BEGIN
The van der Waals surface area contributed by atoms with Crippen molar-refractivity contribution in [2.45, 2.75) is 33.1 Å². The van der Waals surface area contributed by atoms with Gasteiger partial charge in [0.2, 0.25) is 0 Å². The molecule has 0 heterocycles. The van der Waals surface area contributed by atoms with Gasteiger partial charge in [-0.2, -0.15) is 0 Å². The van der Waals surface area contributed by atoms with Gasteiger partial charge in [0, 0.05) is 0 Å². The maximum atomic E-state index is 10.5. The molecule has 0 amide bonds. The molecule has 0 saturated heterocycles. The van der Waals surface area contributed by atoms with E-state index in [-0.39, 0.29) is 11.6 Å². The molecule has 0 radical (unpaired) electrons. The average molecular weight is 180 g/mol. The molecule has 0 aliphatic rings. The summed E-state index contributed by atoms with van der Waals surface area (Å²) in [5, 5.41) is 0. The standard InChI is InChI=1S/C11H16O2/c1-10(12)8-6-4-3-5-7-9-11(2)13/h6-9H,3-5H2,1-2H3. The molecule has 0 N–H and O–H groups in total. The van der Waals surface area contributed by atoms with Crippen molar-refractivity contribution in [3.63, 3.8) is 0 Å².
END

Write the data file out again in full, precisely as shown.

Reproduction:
The van der Waals surface area contributed by atoms with Crippen molar-refractivity contribution in [2.45, 2.75) is 33.1 Å². The van der Waals surface area contributed by atoms with Gasteiger partial charge in [0.2, 0.25) is 0 Å². The molecule has 0 heterocycles. The van der Waals surface area contributed by atoms with Gasteiger partial charge in [-0.2, -0.15) is 0 Å². The van der Waals surface area contributed by atoms with Gasteiger partial charge in [0, 0.05) is 0 Å². The maximum atomic E-state index is 10.5. The molecule has 0 amide bonds. The molecule has 0 saturated heterocycles. The van der Waals surface area contributed by atoms with E-state index in [-0.39, 0.29) is 11.6 Å². The molecule has 0 radical (unpaired) electrons. The average molecular weight is 180 g/mol. The molecule has 0 aliphatic rings. The summed E-state index contributed by atoms with van der Waals surface area (Å²) in [5, 5.41) is 0. The standard InChI is InChI=1S/C11H16O2/c1-10(12)8-6-4-3-5-7-9-11(2)13/h6-9H,3-5H2,1-2H3. The molecule has 0 N–H and O–H groups in total. The van der Waals surface area contributed by atoms with Crippen molar-refractivity contribution in [3.63, 3.8) is 0 Å².